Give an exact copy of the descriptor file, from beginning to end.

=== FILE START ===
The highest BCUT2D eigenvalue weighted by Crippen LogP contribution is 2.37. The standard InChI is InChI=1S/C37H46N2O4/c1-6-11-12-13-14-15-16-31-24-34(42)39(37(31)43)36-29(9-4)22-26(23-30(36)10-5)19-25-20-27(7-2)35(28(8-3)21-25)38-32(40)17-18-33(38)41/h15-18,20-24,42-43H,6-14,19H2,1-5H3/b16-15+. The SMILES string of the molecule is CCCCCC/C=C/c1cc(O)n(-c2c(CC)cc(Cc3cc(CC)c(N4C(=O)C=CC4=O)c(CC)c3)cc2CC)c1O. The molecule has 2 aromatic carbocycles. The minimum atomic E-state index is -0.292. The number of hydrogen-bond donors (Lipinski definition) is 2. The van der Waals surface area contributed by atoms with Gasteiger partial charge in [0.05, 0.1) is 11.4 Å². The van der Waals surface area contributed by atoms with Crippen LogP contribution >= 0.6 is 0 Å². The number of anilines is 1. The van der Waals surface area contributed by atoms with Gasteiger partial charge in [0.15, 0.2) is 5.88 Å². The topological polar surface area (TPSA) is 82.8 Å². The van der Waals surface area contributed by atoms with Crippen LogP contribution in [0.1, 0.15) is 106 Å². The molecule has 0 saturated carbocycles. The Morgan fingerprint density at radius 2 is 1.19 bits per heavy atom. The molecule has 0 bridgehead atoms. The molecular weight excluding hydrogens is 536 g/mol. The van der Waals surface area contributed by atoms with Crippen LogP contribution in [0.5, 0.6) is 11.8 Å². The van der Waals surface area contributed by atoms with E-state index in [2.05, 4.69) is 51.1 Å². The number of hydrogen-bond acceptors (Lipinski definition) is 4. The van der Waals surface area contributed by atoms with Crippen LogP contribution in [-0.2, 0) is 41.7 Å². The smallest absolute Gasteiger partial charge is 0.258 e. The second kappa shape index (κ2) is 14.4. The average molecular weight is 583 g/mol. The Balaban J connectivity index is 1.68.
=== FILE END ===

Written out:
The highest BCUT2D eigenvalue weighted by Crippen LogP contribution is 2.37. The standard InChI is InChI=1S/C37H46N2O4/c1-6-11-12-13-14-15-16-31-24-34(42)39(37(31)43)36-29(9-4)22-26(23-30(36)10-5)19-25-20-27(7-2)35(28(8-3)21-25)38-32(40)17-18-33(38)41/h15-18,20-24,42-43H,6-14,19H2,1-5H3/b16-15+. The SMILES string of the molecule is CCCCCC/C=C/c1cc(O)n(-c2c(CC)cc(Cc3cc(CC)c(N4C(=O)C=CC4=O)c(CC)c3)cc2CC)c1O. The molecule has 2 aromatic carbocycles. The minimum atomic E-state index is -0.292. The number of hydrogen-bond donors (Lipinski definition) is 2. The van der Waals surface area contributed by atoms with Gasteiger partial charge in [0.05, 0.1) is 11.4 Å². The van der Waals surface area contributed by atoms with Crippen LogP contribution >= 0.6 is 0 Å². The number of anilines is 1. The van der Waals surface area contributed by atoms with Gasteiger partial charge in [0.15, 0.2) is 5.88 Å². The topological polar surface area (TPSA) is 82.8 Å². The van der Waals surface area contributed by atoms with Crippen LogP contribution in [0.1, 0.15) is 106 Å². The molecule has 0 saturated carbocycles. The Morgan fingerprint density at radius 2 is 1.19 bits per heavy atom. The molecule has 0 bridgehead atoms. The molecular weight excluding hydrogens is 536 g/mol. The van der Waals surface area contributed by atoms with Crippen LogP contribution in [0.5, 0.6) is 11.8 Å². The van der Waals surface area contributed by atoms with E-state index in [2.05, 4.69) is 51.1 Å². The number of hydrogen-bond acceptors (Lipinski definition) is 4. The van der Waals surface area contributed by atoms with Crippen LogP contribution in [-0.2, 0) is 41.7 Å². The smallest absolute Gasteiger partial charge is 0.258 e. The second kappa shape index (κ2) is 14.4. The average molecular weight is 583 g/mol. The Balaban J connectivity index is 1.68.